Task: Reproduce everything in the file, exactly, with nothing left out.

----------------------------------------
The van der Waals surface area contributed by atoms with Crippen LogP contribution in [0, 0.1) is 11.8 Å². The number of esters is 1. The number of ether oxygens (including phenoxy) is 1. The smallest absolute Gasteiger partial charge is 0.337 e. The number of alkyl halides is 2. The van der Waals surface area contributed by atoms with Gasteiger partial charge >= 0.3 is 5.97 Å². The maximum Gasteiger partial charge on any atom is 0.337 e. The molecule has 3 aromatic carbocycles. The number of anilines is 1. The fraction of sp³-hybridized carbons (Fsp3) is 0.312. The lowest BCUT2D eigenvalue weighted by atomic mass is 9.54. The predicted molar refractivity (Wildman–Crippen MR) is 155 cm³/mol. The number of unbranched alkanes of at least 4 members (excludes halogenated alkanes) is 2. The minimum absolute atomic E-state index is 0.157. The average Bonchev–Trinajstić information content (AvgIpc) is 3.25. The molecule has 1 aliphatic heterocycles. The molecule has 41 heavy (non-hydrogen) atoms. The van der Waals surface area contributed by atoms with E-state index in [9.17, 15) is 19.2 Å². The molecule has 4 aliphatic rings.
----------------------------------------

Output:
The van der Waals surface area contributed by atoms with Crippen LogP contribution in [0, 0.1) is 11.8 Å². The number of esters is 1. The number of ether oxygens (including phenoxy) is 1. The smallest absolute Gasteiger partial charge is 0.337 e. The number of alkyl halides is 2. The van der Waals surface area contributed by atoms with Gasteiger partial charge >= 0.3 is 5.97 Å². The maximum Gasteiger partial charge on any atom is 0.337 e. The molecule has 3 aromatic carbocycles. The number of anilines is 1. The fraction of sp³-hybridized carbons (Fsp3) is 0.312. The lowest BCUT2D eigenvalue weighted by atomic mass is 9.54. The predicted molar refractivity (Wildman–Crippen MR) is 155 cm³/mol. The number of unbranched alkanes of at least 4 members (excludes halogenated alkanes) is 2. The minimum absolute atomic E-state index is 0.157. The average Bonchev–Trinajstić information content (AvgIpc) is 3.25. The molecule has 1 aliphatic heterocycles. The molecule has 41 heavy (non-hydrogen) atoms. The van der Waals surface area contributed by atoms with E-state index in [9.17, 15) is 19.2 Å². The molecule has 4 aliphatic rings.